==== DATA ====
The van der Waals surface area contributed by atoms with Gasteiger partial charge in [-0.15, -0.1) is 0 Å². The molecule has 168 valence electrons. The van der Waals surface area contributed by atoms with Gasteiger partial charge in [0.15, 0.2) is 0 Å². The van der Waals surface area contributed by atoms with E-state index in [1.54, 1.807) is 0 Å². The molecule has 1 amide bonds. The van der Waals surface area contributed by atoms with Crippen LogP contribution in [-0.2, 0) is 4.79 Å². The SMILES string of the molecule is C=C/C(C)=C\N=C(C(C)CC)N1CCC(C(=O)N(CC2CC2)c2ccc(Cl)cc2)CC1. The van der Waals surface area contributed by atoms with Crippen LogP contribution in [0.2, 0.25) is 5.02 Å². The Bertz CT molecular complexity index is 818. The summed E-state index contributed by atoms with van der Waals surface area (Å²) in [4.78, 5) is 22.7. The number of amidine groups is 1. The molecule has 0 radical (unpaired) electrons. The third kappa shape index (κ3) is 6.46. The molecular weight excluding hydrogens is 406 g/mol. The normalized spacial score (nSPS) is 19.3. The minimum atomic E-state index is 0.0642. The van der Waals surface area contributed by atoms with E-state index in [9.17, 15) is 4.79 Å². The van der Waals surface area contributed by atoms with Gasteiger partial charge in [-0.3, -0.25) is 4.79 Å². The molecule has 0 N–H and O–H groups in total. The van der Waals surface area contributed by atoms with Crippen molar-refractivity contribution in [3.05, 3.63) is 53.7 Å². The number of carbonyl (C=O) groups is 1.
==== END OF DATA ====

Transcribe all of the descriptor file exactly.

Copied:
The van der Waals surface area contributed by atoms with Gasteiger partial charge in [-0.15, -0.1) is 0 Å². The molecule has 168 valence electrons. The van der Waals surface area contributed by atoms with Gasteiger partial charge in [0.15, 0.2) is 0 Å². The van der Waals surface area contributed by atoms with E-state index in [1.54, 1.807) is 0 Å². The molecule has 1 amide bonds. The van der Waals surface area contributed by atoms with Crippen LogP contribution in [-0.2, 0) is 4.79 Å². The SMILES string of the molecule is C=C/C(C)=C\N=C(C(C)CC)N1CCC(C(=O)N(CC2CC2)c2ccc(Cl)cc2)CC1. The van der Waals surface area contributed by atoms with Crippen LogP contribution in [0.2, 0.25) is 5.02 Å². The Bertz CT molecular complexity index is 818. The summed E-state index contributed by atoms with van der Waals surface area (Å²) in [4.78, 5) is 22.7. The number of amidine groups is 1. The molecule has 0 radical (unpaired) electrons. The third kappa shape index (κ3) is 6.46. The molecular weight excluding hydrogens is 406 g/mol. The normalized spacial score (nSPS) is 19.3. The minimum atomic E-state index is 0.0642. The van der Waals surface area contributed by atoms with E-state index in [9.17, 15) is 4.79 Å². The van der Waals surface area contributed by atoms with Gasteiger partial charge in [-0.3, -0.25) is 4.79 Å². The molecule has 0 N–H and O–H groups in total. The van der Waals surface area contributed by atoms with Crippen molar-refractivity contribution in [3.05, 3.63) is 53.7 Å². The number of carbonyl (C=O) groups is 1.